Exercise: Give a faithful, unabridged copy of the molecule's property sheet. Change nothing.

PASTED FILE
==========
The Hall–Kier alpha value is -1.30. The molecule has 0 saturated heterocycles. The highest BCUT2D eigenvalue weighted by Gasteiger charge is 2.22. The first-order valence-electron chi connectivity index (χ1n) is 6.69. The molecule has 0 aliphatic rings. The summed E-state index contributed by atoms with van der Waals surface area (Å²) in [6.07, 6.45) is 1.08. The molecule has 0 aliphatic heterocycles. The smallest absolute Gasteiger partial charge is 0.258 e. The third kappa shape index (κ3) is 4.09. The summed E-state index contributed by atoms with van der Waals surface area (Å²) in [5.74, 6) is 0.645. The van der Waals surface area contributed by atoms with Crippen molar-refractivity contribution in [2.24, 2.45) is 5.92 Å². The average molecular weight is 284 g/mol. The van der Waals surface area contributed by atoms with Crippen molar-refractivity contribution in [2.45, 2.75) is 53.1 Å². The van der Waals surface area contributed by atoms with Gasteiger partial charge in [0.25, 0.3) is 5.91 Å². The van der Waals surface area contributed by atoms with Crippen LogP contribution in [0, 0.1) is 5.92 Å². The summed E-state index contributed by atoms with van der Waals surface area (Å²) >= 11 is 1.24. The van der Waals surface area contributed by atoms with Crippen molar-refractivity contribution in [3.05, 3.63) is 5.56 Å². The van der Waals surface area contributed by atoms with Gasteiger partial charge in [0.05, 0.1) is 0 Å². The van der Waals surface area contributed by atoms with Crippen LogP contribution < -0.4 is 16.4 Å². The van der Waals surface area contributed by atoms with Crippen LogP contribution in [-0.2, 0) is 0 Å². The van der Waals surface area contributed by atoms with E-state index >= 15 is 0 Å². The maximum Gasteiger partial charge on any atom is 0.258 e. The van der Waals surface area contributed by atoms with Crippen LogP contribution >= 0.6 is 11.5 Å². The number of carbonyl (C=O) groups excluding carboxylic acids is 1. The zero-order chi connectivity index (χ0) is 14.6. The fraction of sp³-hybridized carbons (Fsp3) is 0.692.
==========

The Hall–Kier alpha value is -1.30. The molecule has 0 saturated heterocycles. The highest BCUT2D eigenvalue weighted by Gasteiger charge is 2.22. The first-order valence-electron chi connectivity index (χ1n) is 6.69. The molecule has 0 aliphatic rings. The summed E-state index contributed by atoms with van der Waals surface area (Å²) in [6.07, 6.45) is 1.08. The molecule has 0 aliphatic heterocycles. The smallest absolute Gasteiger partial charge is 0.258 e. The third kappa shape index (κ3) is 4.09. The summed E-state index contributed by atoms with van der Waals surface area (Å²) in [5.74, 6) is 0.645. The van der Waals surface area contributed by atoms with Crippen molar-refractivity contribution in [2.24, 2.45) is 5.92 Å². The average molecular weight is 284 g/mol. The van der Waals surface area contributed by atoms with Crippen molar-refractivity contribution in [2.45, 2.75) is 53.1 Å². The van der Waals surface area contributed by atoms with Gasteiger partial charge in [0.25, 0.3) is 5.91 Å². The van der Waals surface area contributed by atoms with Crippen LogP contribution in [0, 0.1) is 5.92 Å². The summed E-state index contributed by atoms with van der Waals surface area (Å²) >= 11 is 1.24. The van der Waals surface area contributed by atoms with Crippen molar-refractivity contribution in [3.05, 3.63) is 5.56 Å². The van der Waals surface area contributed by atoms with Gasteiger partial charge in [0.05, 0.1) is 0 Å². The van der Waals surface area contributed by atoms with Crippen LogP contribution < -0.4 is 16.4 Å². The van der Waals surface area contributed by atoms with Crippen LogP contribution in [-0.2, 0) is 0 Å². The van der Waals surface area contributed by atoms with E-state index >= 15 is 0 Å². The maximum Gasteiger partial charge on any atom is 0.258 e. The van der Waals surface area contributed by atoms with Crippen LogP contribution >= 0.6 is 11.5 Å². The number of carbonyl (C=O) groups excluding carboxylic acids is 1. The zero-order chi connectivity index (χ0) is 14.6. The fraction of sp³-hybridized carbons (Fsp3) is 0.692.